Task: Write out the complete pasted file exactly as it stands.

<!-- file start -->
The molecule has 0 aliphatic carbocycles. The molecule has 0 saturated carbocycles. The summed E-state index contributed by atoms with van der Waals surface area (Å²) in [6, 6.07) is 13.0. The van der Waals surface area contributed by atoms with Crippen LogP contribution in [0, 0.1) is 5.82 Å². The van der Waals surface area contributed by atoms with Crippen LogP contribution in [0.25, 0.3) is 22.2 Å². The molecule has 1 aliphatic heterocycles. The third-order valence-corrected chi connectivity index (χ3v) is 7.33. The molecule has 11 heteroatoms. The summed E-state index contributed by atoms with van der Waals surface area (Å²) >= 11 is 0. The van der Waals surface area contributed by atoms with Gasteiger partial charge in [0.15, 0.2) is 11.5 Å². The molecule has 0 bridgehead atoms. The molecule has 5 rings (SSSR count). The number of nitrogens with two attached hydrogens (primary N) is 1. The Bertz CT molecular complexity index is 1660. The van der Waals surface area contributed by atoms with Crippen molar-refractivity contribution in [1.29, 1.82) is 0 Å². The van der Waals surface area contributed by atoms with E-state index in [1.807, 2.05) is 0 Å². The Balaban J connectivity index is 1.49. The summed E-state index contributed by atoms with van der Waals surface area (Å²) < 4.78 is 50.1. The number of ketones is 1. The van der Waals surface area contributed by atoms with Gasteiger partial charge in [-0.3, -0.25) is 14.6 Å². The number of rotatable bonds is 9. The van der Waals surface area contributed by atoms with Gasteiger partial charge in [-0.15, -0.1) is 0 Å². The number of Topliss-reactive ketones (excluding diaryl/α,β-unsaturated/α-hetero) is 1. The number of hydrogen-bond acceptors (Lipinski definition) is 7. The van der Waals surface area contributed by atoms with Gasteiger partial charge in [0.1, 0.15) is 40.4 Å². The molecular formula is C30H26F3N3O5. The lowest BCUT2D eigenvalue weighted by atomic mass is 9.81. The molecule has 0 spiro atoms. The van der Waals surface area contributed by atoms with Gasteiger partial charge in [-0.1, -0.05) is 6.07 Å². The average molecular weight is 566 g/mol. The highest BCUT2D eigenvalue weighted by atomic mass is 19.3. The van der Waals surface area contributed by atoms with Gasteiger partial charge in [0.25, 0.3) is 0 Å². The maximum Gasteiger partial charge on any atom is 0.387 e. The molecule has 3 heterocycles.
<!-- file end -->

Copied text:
The molecule has 0 aliphatic carbocycles. The molecule has 0 saturated carbocycles. The summed E-state index contributed by atoms with van der Waals surface area (Å²) in [6, 6.07) is 13.0. The van der Waals surface area contributed by atoms with Crippen LogP contribution in [0, 0.1) is 5.82 Å². The van der Waals surface area contributed by atoms with Crippen LogP contribution in [0.25, 0.3) is 22.2 Å². The molecule has 1 aliphatic heterocycles. The third-order valence-corrected chi connectivity index (χ3v) is 7.33. The molecule has 11 heteroatoms. The summed E-state index contributed by atoms with van der Waals surface area (Å²) >= 11 is 0. The van der Waals surface area contributed by atoms with Gasteiger partial charge in [0.15, 0.2) is 11.5 Å². The molecule has 0 bridgehead atoms. The molecule has 5 rings (SSSR count). The number of nitrogens with two attached hydrogens (primary N) is 1. The Bertz CT molecular complexity index is 1660. The van der Waals surface area contributed by atoms with Crippen molar-refractivity contribution in [1.29, 1.82) is 0 Å². The van der Waals surface area contributed by atoms with E-state index in [1.807, 2.05) is 0 Å². The Balaban J connectivity index is 1.49. The summed E-state index contributed by atoms with van der Waals surface area (Å²) < 4.78 is 50.1. The number of ketones is 1. The van der Waals surface area contributed by atoms with Gasteiger partial charge in [-0.3, -0.25) is 14.6 Å². The number of rotatable bonds is 9. The van der Waals surface area contributed by atoms with Gasteiger partial charge in [-0.15, -0.1) is 0 Å². The number of Topliss-reactive ketones (excluding diaryl/α,β-unsaturated/α-hetero) is 1. The number of hydrogen-bond acceptors (Lipinski definition) is 7. The van der Waals surface area contributed by atoms with Gasteiger partial charge in [0.1, 0.15) is 40.4 Å². The molecular formula is C30H26F3N3O5. The lowest BCUT2D eigenvalue weighted by atomic mass is 9.81. The molecule has 0 spiro atoms. The van der Waals surface area contributed by atoms with Gasteiger partial charge in [-0.1, -0.05) is 6.07 Å². The average molecular weight is 566 g/mol. The highest BCUT2D eigenvalue weighted by atomic mass is 19.3. The van der Waals surface area contributed by atoms with Gasteiger partial charge in [0.25, 0.3) is 0 Å². The maximum Gasteiger partial charge on any atom is 0.387 e. The molecule has 3 heterocycles.